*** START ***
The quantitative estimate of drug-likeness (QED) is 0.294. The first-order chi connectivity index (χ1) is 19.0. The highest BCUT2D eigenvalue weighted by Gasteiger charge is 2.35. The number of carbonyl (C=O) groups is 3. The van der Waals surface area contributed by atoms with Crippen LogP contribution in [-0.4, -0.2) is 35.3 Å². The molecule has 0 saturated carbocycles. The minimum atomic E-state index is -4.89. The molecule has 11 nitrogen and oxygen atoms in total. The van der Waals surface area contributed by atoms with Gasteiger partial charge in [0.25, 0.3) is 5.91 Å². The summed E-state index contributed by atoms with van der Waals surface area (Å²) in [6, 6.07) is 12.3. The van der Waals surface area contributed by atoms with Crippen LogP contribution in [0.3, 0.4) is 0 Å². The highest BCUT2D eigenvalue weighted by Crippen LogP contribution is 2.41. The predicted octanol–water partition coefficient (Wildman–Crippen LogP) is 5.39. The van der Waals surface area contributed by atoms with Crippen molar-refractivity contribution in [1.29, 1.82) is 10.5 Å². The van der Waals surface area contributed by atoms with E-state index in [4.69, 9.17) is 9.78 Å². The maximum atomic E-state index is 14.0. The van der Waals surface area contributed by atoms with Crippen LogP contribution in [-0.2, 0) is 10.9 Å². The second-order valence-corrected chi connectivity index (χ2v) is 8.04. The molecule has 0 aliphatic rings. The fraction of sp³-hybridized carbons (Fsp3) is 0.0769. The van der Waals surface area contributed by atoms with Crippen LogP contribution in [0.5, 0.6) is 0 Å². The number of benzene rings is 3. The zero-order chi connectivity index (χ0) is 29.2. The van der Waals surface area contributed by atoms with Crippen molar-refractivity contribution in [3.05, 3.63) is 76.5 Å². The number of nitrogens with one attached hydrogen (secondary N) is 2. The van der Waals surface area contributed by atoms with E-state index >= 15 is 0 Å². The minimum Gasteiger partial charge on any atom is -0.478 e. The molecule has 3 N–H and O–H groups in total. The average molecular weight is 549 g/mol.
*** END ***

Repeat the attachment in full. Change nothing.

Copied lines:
The quantitative estimate of drug-likeness (QED) is 0.294. The first-order chi connectivity index (χ1) is 19.0. The highest BCUT2D eigenvalue weighted by Gasteiger charge is 2.35. The number of carbonyl (C=O) groups is 3. The van der Waals surface area contributed by atoms with Crippen LogP contribution in [-0.4, -0.2) is 35.3 Å². The molecule has 0 saturated carbocycles. The minimum atomic E-state index is -4.89. The molecule has 11 nitrogen and oxygen atoms in total. The van der Waals surface area contributed by atoms with Gasteiger partial charge in [0.25, 0.3) is 5.91 Å². The summed E-state index contributed by atoms with van der Waals surface area (Å²) in [6, 6.07) is 12.3. The van der Waals surface area contributed by atoms with Crippen LogP contribution in [0.3, 0.4) is 0 Å². The highest BCUT2D eigenvalue weighted by Crippen LogP contribution is 2.41. The predicted octanol–water partition coefficient (Wildman–Crippen LogP) is 5.39. The van der Waals surface area contributed by atoms with Crippen molar-refractivity contribution in [1.29, 1.82) is 10.5 Å². The van der Waals surface area contributed by atoms with E-state index in [4.69, 9.17) is 9.78 Å². The maximum atomic E-state index is 14.0. The van der Waals surface area contributed by atoms with Crippen LogP contribution in [-0.2, 0) is 10.9 Å². The second-order valence-corrected chi connectivity index (χ2v) is 8.04. The molecule has 0 aliphatic rings. The fraction of sp³-hybridized carbons (Fsp3) is 0.0769. The van der Waals surface area contributed by atoms with Crippen LogP contribution in [0.5, 0.6) is 0 Å². The number of benzene rings is 3. The zero-order chi connectivity index (χ0) is 29.2. The van der Waals surface area contributed by atoms with Crippen molar-refractivity contribution in [3.05, 3.63) is 76.5 Å². The number of nitrogens with one attached hydrogen (secondary N) is 2. The van der Waals surface area contributed by atoms with E-state index >= 15 is 0 Å². The minimum Gasteiger partial charge on any atom is -0.478 e. The molecule has 3 N–H and O–H groups in total. The average molecular weight is 549 g/mol.